Thursday, September 02, 2021

The Vault of Walk, Vol. 2 by Jim Korkis

This will likely be short; I said everything I might want to say here seven years ago, covering Jim Korkis's first book of stories about Disney, The Revised Vault of Walt.

That's a pretty long post, about the Cult of Disney in general and how Korkis's book fits into it in particular. But I still agree with all of it - more than that, it's pretty much exactly what I would say about this book, which is explicitly Chapter Two to that same project. (Korkis has since done similar books yearly; the most recent one seems to be #7.)

So The Vault of Walt: Volume 2: More Unofficial Disney Stories Never Told has another two hundred pages worth of stories in which the saintly Walter Elias Disney dispenses uniquely wonderful wisdom, delivers perfect entertainment experiences at every turn, has his every last passing thought validated as visionary and marvelous, and is revealed as entirely the most wonderful human being to have ever lived in this or any other universe. (I may slightly exaggerate. Only slightly.)

Korkis, as before, is a good archivist and researcher. He's also done a fair bit of original interviews with people who actually were there when the stone was rolled away and WED's brilliance was revealed to the world. I still find that the structure of his essays is sometimes lumpy: there's a lot of detail, but it often flows in an order that makes my old editor's pencil twitch and want to move sections around wholesale.

He also relies a lot on what I am pretty sure are press releases as primary documents. I've been involved in the creation of press releases for events and releases, and can tell you that quotes "from" a prominent person are not necessarily "true" in the purest sense and that said person almost certainly saw and approved that quote but is very unlikely to have actually said it. (And I do mean "almost," there.)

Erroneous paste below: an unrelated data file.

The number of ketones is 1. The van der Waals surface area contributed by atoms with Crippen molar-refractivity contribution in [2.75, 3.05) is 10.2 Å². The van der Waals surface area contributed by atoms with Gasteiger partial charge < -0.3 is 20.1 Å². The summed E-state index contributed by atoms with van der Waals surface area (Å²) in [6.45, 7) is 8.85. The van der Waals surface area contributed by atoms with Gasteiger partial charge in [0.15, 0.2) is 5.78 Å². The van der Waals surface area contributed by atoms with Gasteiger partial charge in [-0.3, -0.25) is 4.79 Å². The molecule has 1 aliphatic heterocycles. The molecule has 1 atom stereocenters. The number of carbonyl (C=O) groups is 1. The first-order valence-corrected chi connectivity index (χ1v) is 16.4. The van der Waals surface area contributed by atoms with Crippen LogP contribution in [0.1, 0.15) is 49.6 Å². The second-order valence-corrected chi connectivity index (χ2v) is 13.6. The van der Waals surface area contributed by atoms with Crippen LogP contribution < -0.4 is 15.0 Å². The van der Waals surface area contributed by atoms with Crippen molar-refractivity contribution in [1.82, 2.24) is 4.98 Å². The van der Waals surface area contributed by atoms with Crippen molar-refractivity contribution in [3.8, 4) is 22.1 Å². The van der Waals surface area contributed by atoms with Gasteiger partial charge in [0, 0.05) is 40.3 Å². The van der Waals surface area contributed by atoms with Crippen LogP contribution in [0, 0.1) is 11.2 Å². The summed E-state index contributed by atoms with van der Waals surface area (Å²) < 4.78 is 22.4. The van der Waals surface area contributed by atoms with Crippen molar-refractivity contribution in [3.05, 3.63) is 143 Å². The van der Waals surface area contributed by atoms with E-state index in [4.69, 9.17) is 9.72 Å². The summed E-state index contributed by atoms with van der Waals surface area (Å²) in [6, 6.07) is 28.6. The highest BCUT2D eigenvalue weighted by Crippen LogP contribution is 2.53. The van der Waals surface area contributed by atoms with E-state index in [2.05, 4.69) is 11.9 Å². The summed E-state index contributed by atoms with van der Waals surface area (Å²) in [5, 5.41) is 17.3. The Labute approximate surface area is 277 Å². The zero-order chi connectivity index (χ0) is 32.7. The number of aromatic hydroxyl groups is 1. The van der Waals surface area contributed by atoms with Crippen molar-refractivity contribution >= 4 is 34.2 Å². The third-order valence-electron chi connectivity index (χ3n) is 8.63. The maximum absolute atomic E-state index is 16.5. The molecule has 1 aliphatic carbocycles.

Again, that's the whole point here: taking minor episodes in the history of a major entertainment conglomerate (Walt was in DeMolay as a young man! there were cheap live action movies called Toby Tyler and Blackbeard's Ghost! P.L. Travers was nearly as demanding and bullheaded as Disney, but this book isn't about her! there have been Mickey Mouse balloons in the Macy's Thanksgiving Day parade! Captain EO did really exist; we did not all imagine it!) and appearing to give a warts-and-all treatment that actually shows that what eventually happened was wonderful and special and the best it could possibly be.

So this is a collection of amusing stories, mostly involving Walt himself, from Disney corporate history. It is not official, but it also is not critical: it's written for people who want behind-the-scenes stories that are bascially the same in tone as Disney's public statements. If that's you, Korkis has a shelf of the stuff, as do several others. I read these things periodically, and always wish there was some more criticism to them: but that's the nature of the form and the audience.

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